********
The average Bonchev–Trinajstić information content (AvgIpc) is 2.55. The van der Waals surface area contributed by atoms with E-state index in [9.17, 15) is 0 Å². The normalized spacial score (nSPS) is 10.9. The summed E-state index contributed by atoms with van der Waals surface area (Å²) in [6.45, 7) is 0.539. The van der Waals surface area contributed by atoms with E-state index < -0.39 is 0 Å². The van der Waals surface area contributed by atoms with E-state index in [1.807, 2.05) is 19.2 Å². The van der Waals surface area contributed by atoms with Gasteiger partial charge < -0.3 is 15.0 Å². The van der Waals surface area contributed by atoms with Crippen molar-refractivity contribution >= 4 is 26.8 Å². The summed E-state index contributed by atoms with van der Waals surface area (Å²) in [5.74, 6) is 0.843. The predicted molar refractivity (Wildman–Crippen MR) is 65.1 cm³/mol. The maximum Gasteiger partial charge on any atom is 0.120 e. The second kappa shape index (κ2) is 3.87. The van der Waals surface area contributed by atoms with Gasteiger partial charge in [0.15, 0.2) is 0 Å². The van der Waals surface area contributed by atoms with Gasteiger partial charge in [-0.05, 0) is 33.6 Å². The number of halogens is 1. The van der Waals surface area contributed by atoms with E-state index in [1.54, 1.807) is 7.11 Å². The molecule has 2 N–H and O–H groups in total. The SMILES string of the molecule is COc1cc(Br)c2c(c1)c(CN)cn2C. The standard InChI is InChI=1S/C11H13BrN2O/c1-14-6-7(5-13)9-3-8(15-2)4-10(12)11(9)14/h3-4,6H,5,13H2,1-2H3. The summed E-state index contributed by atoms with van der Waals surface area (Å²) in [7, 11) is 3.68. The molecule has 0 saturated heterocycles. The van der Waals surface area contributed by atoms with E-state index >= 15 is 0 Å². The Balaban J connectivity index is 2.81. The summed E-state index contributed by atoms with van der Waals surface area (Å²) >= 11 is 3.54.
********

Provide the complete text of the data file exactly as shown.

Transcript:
The average Bonchev–Trinajstić information content (AvgIpc) is 2.55. The van der Waals surface area contributed by atoms with E-state index in [9.17, 15) is 0 Å². The normalized spacial score (nSPS) is 10.9. The summed E-state index contributed by atoms with van der Waals surface area (Å²) in [6.45, 7) is 0.539. The van der Waals surface area contributed by atoms with E-state index < -0.39 is 0 Å². The van der Waals surface area contributed by atoms with E-state index in [1.807, 2.05) is 19.2 Å². The van der Waals surface area contributed by atoms with Gasteiger partial charge < -0.3 is 15.0 Å². The van der Waals surface area contributed by atoms with Crippen molar-refractivity contribution >= 4 is 26.8 Å². The summed E-state index contributed by atoms with van der Waals surface area (Å²) in [5.74, 6) is 0.843. The predicted molar refractivity (Wildman–Crippen MR) is 65.1 cm³/mol. The maximum Gasteiger partial charge on any atom is 0.120 e. The second kappa shape index (κ2) is 3.87. The van der Waals surface area contributed by atoms with Gasteiger partial charge in [0.15, 0.2) is 0 Å². The van der Waals surface area contributed by atoms with Gasteiger partial charge in [-0.05, 0) is 33.6 Å². The number of halogens is 1. The van der Waals surface area contributed by atoms with E-state index in [1.54, 1.807) is 7.11 Å². The molecule has 2 N–H and O–H groups in total. The SMILES string of the molecule is COc1cc(Br)c2c(c1)c(CN)cn2C. The standard InChI is InChI=1S/C11H13BrN2O/c1-14-6-7(5-13)9-3-8(15-2)4-10(12)11(9)14/h3-4,6H,5,13H2,1-2H3. The summed E-state index contributed by atoms with van der Waals surface area (Å²) in [7, 11) is 3.68. The molecule has 0 saturated heterocycles. The van der Waals surface area contributed by atoms with E-state index >= 15 is 0 Å². The Balaban J connectivity index is 2.81. The summed E-state index contributed by atoms with van der Waals surface area (Å²) >= 11 is 3.54.